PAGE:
From ongoing performance to future development, a group of second-generation hoteliers all agreed that the lodging industry is going to continue to struggle for the foreseeable future but they all remain bullish on its long-term prospects.
These executives weighed in on their vision for the future during AAHOA’s Virtual Conference & Trade Show in a session entitled “A View From Young Professional Hoteliers: Driving The Future Of The Industry Beyond Covid-19.”
Harshil Patel, vp, Champion Hotels, acknowledged the large degree of uncertainty. “Honestly, I don’t think anybody has any clue. We’re all hoping for the best and occupancies to keep rising. From our standpoint we’re just trying to hold on until the middle to end of next year. Hopefully things are improved enough by then,” he said.
Raj Patel, chief development officer, Hawkeye Hotels, pointed out some of the existing issues, such as saturation, too many brands, an overabundance of operators and developers and cheap capital.
“We were already headed on a downhill slope, you tack COVID on top of it and the future is bleak. The bright side of that is there’s no country in the world that’s more resilient than the U.S., and even our [hospitality] industry is a very resilient industry, certainly it will come back. The time that it’s going to take to come back is what’s unknown. What I feel good about is operators and developers who are meant to stay in this industry they will grow stronger from this,” he said.
JR Patel, president & CEO, Helix Hotels, also noted there will be some winners who emerge from this in better position.
“I think a lot of the second-generation folks who are in the industry, who have good capital reserves and are not heavily levered and are patient and prudent [will be winners]. I think this is a contest of who can their hold breath the longest; we’ve got 18-24 really tough months ahead. Those who are opportunistic and well-capitalized I think are going to come out of it even stronger,” he said.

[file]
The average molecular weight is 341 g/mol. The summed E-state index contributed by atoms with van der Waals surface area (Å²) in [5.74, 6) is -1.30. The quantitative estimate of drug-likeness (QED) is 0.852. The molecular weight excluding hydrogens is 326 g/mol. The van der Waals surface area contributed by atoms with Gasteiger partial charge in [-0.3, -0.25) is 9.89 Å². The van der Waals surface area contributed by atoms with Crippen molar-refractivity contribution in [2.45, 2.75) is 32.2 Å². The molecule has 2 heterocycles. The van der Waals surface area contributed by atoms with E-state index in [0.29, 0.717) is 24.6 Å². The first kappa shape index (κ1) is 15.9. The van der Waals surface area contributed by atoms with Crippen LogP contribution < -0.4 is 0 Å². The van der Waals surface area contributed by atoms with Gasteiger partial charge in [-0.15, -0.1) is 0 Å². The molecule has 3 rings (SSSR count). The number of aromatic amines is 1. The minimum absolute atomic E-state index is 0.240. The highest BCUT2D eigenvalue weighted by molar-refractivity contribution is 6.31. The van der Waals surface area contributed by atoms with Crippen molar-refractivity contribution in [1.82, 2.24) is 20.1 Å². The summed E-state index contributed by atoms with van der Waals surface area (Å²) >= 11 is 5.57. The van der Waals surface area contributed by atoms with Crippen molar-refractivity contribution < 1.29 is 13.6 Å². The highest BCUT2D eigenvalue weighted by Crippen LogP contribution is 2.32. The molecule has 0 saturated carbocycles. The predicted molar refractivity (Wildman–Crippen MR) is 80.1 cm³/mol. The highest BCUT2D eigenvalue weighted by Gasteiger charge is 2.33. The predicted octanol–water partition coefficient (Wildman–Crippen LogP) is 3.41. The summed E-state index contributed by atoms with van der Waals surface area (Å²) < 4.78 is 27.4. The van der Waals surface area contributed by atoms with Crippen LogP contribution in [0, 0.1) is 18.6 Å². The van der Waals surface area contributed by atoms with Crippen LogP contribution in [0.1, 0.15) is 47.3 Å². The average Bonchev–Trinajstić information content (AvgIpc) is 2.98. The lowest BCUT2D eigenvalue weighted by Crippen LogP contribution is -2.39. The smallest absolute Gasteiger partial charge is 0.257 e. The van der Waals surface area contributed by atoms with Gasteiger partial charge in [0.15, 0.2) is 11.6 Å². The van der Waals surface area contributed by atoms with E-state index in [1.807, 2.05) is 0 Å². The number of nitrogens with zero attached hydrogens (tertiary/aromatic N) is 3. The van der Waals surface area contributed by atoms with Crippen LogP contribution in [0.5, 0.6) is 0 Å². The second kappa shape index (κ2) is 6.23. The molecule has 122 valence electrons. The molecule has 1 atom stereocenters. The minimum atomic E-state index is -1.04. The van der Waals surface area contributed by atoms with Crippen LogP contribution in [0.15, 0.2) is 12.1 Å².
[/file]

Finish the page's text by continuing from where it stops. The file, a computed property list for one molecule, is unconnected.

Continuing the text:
Jatin Desai, managing principal/CIO/CFO, Peachtree Hotel Group, provided a more optimistic outlook, at least for the long term.
“When and if a vaccine comes out that is effective and efficient travel will come back. The leisure population has already proven they will come back, now all we need is corporate. It’s relatively bleak for the short term but there is end date to all this,” he said.
Meanwhile, the panelists all acknowledged there is a bit of a pause on new development.
Raj Patel noted that conditions changed rapidly on the company’s current projects and that while the company plans to move forward, starting future projects is a different story.
“Any project that is not on the books and is in the planning phases we are certainly looking at the timing of it. We’re not looking to break ground on any projects in 2020, and most likely all the way through to second and third quarter of 2021. Once we can start seeing that recovery, once lending comes back around in a strong way, once we can feel 100 percent confident and comfortable with moving forward on those projects we will. We don’t have any plans to scrap the projects we’re just waiting for the right timing and how do we maximize value and costs,” he said.
Harshil Patel described the company as “lucky” not to have any projects currently under development. “We’re not looking to start construction on anything for at least 12 to 14 months. It’s hard with occupancies where they are and ADRs have dropped in a lot of markets. It’s just a guessing game and a waiting game. There will be nothing in 2020 and probably nothing in most of 2021. We’ll probably look at projects more in early 2022,” he said.
Raj Patel pointed out he does think it will become more economical to build eventually. “We feel that costs will come down, right now they are still stable. We haven’t seen costs coming down mostly due to the backlog of construction activity that’s still going forward. There’s a lot of public work going on, and a lot of private work that’s active. Once that slows down we do think that there will be a decrease in costs,” he said.